Free cooling phase-diagram of hard-spheres with short- and long-range interactions
1 Multiscale Mechanics (MSM), CTW, MESA+, University of Twente, PO Box 217, 7500 AE Enschede, The Netherlands
2 Mathematics of Computational Science, Dept. of Appl. Math., University of Twente, PO Box 217, 7500 AE Enschede, The Netherlands
Received: 29 April 2014
Revised: 18 August 2014
Published online: 24 October 2014
We study the stability, the clustering and the phase-diagram of free cooling granular gases. The systems consist of mono-disperse particles with additional non-contact (long-range) interactions, and are simulated here by the event-driven molecular dynamics algorithm with discrete (short-range shoulders or wells) potentials (in both 2D and 3D). Astonishingly good agreement is found with a mean field theory, where only the energy dissipation term is modified to account for both repulsive or attractive non-contact interactions. Attractive potentials enhance cooling and structure formation (clustering), whereas repulsive potentials reduce it, as intuition suggests. The system evolution is controlled by a single parameter: the non-contact potential strength scaled by the fluctuation kinetic energy (granular temperature). When this is small, as expected, the classical homogeneous cooling state is found. However, if the effective dissipation is strong enough, structure formation proceeds, before (in the repulsive case) non-contact forces get strong enough to undo the clustering (due to the ongoing dissipation of granular temperature). For both repulsive and attractive potentials, in the homogeneous regime, the cooling shows a universal behaviour when the (inverse) control parameter is used as evolution variable instead of time. The transition to a non-homogeneous regime, as predicted by stability analysis, is affected by both dissipation and potential strength. This can be cast into a phase diagram where the system changes with time, which leaves open many challenges for future research.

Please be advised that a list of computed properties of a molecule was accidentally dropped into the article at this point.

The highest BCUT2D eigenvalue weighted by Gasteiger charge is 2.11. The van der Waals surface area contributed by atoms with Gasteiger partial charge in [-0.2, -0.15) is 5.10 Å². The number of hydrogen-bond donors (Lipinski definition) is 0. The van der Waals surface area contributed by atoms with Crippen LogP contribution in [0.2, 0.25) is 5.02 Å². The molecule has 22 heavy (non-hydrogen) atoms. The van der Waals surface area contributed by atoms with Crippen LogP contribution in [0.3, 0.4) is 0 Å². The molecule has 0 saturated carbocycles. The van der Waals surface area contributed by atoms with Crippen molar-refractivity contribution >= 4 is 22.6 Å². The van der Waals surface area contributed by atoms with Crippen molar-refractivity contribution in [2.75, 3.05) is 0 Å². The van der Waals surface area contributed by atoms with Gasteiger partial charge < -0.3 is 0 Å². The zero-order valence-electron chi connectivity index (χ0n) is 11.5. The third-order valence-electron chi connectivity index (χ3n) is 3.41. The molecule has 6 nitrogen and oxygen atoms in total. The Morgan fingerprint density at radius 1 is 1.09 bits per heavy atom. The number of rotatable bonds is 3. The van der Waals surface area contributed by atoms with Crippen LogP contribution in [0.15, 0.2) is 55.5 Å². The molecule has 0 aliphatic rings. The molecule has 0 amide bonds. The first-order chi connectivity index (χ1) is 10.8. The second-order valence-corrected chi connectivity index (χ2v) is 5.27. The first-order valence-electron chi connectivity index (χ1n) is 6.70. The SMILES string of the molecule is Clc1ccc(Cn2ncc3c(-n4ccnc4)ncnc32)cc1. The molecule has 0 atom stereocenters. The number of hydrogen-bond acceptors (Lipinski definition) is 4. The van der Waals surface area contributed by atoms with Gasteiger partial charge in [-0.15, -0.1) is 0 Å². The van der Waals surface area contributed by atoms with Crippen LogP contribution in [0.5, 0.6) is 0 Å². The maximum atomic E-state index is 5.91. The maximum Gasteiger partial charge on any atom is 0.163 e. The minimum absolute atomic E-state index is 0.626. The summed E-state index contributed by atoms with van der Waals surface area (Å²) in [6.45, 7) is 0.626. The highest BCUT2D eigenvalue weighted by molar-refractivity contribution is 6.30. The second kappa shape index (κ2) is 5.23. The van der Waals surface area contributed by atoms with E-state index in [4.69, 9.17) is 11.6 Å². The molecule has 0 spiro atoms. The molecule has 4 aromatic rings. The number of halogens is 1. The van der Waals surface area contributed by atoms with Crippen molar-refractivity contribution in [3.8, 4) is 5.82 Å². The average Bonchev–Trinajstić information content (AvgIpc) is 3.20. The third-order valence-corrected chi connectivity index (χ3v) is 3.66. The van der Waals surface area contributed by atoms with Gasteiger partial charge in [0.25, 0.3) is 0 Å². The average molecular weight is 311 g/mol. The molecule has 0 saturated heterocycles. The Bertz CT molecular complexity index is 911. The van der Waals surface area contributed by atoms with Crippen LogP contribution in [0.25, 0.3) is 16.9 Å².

© EDP Sciences, Springer-Verlag, 2014